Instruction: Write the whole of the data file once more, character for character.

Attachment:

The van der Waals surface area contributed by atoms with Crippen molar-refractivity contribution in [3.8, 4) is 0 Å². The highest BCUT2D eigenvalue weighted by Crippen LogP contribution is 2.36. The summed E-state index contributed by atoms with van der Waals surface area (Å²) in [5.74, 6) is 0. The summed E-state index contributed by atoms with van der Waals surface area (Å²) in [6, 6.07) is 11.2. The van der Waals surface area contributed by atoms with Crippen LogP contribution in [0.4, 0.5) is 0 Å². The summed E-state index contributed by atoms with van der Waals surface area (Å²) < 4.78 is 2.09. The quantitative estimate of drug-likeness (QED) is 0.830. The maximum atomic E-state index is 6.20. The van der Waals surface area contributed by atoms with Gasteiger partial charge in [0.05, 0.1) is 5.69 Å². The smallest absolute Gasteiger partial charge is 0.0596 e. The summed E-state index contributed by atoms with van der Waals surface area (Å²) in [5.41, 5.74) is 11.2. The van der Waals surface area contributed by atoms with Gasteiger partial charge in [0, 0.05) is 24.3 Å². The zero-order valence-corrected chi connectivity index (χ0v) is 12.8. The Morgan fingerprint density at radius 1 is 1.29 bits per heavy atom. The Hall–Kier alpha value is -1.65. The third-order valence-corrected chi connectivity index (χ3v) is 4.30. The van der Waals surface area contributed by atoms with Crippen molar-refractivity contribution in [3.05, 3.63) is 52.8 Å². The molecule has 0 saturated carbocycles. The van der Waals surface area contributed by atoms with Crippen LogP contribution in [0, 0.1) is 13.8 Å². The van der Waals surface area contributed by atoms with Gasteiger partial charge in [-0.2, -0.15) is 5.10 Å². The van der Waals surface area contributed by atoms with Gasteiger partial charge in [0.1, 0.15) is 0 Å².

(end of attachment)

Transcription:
The van der Waals surface area contributed by atoms with Crippen molar-refractivity contribution in [3.8, 4) is 0 Å². The highest BCUT2D eigenvalue weighted by Crippen LogP contribution is 2.36. The summed E-state index contributed by atoms with van der Waals surface area (Å²) in [5.74, 6) is 0. The summed E-state index contributed by atoms with van der Waals surface area (Å²) in [6, 6.07) is 11.2. The van der Waals surface area contributed by atoms with Crippen LogP contribution in [0.4, 0.5) is 0 Å². The summed E-state index contributed by atoms with van der Waals surface area (Å²) < 4.78 is 2.09. The quantitative estimate of drug-likeness (QED) is 0.830. The maximum atomic E-state index is 6.20. The van der Waals surface area contributed by atoms with Gasteiger partial charge in [0.05, 0.1) is 5.69 Å². The smallest absolute Gasteiger partial charge is 0.0596 e. The summed E-state index contributed by atoms with van der Waals surface area (Å²) in [5.41, 5.74) is 11.2. The van der Waals surface area contributed by atoms with Gasteiger partial charge in [0, 0.05) is 24.3 Å². The zero-order valence-corrected chi connectivity index (χ0v) is 12.8. The Morgan fingerprint density at radius 1 is 1.29 bits per heavy atom. The Hall–Kier alpha value is -1.65. The third-order valence-corrected chi connectivity index (χ3v) is 4.30. The van der Waals surface area contributed by atoms with Crippen molar-refractivity contribution in [3.05, 3.63) is 52.8 Å². The molecule has 0 saturated carbocycles. The van der Waals surface area contributed by atoms with Crippen LogP contribution in [0, 0.1) is 13.8 Å². The van der Waals surface area contributed by atoms with Gasteiger partial charge in [-0.2, -0.15) is 5.10 Å². The van der Waals surface area contributed by atoms with Gasteiger partial charge in [0.1, 0.15) is 0 Å².